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Managing my investments
Managing my investments

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4.1.3 International diversification

A large number of badges displaying the flags of various countries and the European Union (EU).
Figure 3 How many national badges does your portfolio have?

Portfolio theory offers the investor the ability to create efficient portfolios from a selection of investment alternatives, ranging from choosing a portfolio of UK equities or a set of overseas markets in which to invest, to making an asset allocation choice between UK equities, overseas equities, cash and bonds, for example. In each case, a set of efficient portfolios can be created, provided that the investor has a database of the expected returns, risks and correlation coefficients.

In practice, investors tend to use historical data to estimate the risks and correlations, in particular. Expected returns chosen are more likely to be subjective estimates. The risks and measures of correlation might be calculated from, for example, the past 12 monthly periods, the past 20 quarters, or the past 10 annual periods.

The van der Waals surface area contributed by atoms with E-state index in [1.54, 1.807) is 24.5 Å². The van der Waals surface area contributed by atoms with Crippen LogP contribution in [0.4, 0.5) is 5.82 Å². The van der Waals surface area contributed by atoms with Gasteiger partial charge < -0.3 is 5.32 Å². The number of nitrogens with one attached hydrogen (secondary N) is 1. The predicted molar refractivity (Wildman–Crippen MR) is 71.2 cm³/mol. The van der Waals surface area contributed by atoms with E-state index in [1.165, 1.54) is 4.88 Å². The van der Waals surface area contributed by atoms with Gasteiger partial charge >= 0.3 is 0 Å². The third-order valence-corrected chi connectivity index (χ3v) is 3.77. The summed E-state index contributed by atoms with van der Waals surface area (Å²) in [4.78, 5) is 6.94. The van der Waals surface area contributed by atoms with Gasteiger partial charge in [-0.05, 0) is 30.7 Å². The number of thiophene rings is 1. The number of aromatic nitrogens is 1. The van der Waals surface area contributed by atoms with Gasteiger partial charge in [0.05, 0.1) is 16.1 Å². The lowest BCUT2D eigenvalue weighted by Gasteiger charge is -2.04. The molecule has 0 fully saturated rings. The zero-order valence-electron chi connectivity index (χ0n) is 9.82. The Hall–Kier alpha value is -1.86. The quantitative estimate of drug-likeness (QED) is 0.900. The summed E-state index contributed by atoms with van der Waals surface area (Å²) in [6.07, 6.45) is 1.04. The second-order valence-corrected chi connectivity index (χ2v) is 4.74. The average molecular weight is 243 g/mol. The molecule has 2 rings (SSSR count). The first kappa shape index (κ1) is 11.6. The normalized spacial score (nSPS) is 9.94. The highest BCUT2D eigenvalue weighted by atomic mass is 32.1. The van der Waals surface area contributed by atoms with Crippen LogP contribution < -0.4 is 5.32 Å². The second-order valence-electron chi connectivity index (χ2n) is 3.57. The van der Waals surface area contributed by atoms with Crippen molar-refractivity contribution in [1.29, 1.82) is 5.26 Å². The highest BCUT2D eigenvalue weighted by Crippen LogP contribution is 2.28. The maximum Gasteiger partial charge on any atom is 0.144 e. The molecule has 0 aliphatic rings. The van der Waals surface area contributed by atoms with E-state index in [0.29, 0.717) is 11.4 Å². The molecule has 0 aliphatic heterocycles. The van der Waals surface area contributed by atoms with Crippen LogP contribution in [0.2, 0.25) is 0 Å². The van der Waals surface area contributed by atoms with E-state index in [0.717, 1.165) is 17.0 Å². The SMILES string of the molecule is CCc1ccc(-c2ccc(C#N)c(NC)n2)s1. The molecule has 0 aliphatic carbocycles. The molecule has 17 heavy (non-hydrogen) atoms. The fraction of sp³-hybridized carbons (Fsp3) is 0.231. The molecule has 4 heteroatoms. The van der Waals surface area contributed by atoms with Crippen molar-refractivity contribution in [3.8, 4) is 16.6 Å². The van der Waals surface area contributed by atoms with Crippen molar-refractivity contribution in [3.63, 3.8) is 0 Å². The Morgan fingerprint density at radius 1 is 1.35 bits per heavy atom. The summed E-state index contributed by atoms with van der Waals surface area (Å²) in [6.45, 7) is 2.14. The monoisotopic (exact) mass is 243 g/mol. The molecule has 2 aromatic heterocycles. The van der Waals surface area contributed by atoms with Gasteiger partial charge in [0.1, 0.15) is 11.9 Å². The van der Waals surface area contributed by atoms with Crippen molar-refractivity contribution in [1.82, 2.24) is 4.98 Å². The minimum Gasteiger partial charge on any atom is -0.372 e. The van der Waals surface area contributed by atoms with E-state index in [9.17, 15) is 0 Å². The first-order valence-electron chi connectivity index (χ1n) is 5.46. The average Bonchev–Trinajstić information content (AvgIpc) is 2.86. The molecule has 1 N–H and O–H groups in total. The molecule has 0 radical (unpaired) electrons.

The financial publication Money Management, for example, publishes the standard deviation from the most recent 36 monthly periods. Each choice of data will give a different answer and, to make matters worse, the efficient frontier portfolios that the analysis provides may be difficult to sell to investors in practice.

Suppose that an international equity market analysis suggested that US investors should place 50% in Belgian equities, 5% in the UK and the remainder in Chile. This might appear too different from a market-capitalisation-weighted global equity index to please investors. So analysts tend to play it safe and constrain their models to give answers that are not likely to change too much, and that are not that different from a popular benchmark index.

The Capital Asset Pricing Model (CAPM) is also based on assumptions that do not hold in practice. Investors based in different currencies will not all be looking at the same opportunities; investors cannot in practice both borrow and lend at the risk-free rate; and the market indices used to represent the market are not very good approximations to estimates of all marketable assets.

However, the conclusions that the CAPM reaches – that there is, for passive investors, an investment alternative based on index funds and cash, that active managers can be judged relative to that passive investment alternative, and that investors can analyse what kinds of risk investment funds are taking on – have meant that investment managers have to be very careful to implement the investment strategies that they put in their marketing literature.

These observations bring us to the next key aspect of investment management: how to judge investment performance – including the performance of fund managers who look after your investment portfolios.